Racial and insurance disparities in hospital mortality for children undergoing congenital heart surgery

Pediatr Cardiol. 2012 Oct;33(7):1026-39. doi: 10.1007/s00246-012-0221-z. Epub 2012 Feb 15.


Many studies of racial and insurance disparities after congenital heart surgery have used limited regional data over short periods. This study examines the association of race and insurance with hospital mortality using a national hospitalization database spanning almost a decade. A retrospective, repeated cross-sectional analysis was performed. All the admissions from the Kids' Inpatient Database from 1997 through 2006 that fit a Risk Adjustment for Congenital Heart Surgery-1 category were examined. Multivariate logistic regression models examining hospital mortality, nonelective admission, and referral to high-mortality hospitals were constructed. Medicaid insurance [odds ratio (OR) 1.26, 95% confidence interval (CI) 1.09-1.46] and nonwhite race (OR 1.36, 95% CI 1.19-1.54) were independent risk factors for mortality. Furthermore, Medicaid insurance (OR 1.23, 95% CI 1.15-1.31) and nonwhite race (OR 1.26, 95% CI 1.19-1.34) were associated with nonelective admission for congenital heart surgery. Finally, children with Medicaid insurance (OR 1.18, 95% CI 1.10-1.27) and black children (OR 1.30, 95% CI 1.17-1.44) had higher odds of referral to high-mortality hospitals. Over the past decade, children undergoing congenital heart surgery continued to experience admission, referral, and survival disparities based on insurance and racial status.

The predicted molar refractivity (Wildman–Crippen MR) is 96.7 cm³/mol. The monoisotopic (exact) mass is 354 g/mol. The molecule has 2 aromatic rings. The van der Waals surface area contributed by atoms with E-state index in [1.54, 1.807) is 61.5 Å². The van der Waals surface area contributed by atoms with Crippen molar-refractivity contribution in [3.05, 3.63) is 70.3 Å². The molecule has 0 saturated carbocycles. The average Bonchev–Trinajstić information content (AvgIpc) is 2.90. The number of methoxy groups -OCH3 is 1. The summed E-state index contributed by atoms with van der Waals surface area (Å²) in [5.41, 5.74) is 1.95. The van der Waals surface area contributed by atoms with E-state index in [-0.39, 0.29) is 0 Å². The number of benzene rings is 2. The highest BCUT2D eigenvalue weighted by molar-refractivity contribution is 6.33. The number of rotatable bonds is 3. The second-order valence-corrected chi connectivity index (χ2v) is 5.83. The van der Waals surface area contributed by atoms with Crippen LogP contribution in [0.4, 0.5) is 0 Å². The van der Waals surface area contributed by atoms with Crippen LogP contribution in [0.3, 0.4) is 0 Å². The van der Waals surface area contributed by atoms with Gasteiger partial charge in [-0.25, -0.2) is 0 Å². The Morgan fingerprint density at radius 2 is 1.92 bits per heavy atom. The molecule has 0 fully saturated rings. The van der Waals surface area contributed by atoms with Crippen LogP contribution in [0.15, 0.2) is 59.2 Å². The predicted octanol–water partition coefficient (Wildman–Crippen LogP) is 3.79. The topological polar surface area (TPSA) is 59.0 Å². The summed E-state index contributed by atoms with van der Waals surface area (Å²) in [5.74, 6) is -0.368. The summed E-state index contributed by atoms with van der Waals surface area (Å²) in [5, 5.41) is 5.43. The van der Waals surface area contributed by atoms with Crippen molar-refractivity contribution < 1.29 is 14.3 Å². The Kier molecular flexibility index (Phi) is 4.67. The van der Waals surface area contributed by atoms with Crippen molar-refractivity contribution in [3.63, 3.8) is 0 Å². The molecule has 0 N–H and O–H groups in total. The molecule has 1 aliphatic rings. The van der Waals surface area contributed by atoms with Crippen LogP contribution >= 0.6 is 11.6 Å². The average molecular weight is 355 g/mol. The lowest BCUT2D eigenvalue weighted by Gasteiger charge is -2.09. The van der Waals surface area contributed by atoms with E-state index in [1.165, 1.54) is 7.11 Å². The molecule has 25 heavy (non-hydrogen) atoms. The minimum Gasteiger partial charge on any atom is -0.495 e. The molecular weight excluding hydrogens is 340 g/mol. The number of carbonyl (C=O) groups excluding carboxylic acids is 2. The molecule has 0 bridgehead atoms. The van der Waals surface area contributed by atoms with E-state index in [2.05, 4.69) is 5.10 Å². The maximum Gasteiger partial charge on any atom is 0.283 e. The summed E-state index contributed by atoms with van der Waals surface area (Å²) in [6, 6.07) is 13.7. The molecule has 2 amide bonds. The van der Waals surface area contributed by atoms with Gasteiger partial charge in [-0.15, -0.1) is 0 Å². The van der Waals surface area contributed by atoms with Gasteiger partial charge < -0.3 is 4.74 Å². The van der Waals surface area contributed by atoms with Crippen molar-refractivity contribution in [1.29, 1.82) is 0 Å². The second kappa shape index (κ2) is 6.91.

MeSH terms

  • Cardiac Surgical Procedures / mortality*
  • Child, Preschool
  • Cross-Sectional Studies
  • Female
  • Health Services Research
  • Heart Defects, Congenital / ethnology*
  • Heart Defects, Congenital / mortality*
  • Heart Defects, Congenital / surgery*
  • Hospital Mortality*
  • Humans
  • Infant
  • Insurance, Health / statistics & numerical data*
  • Logistic Models
  • Male
  • Medicaid / statistics & numerical data
  • Retrospective Studies
  • Risk Factors
  • Statistics, Nonparametric
  • United States / epidemiology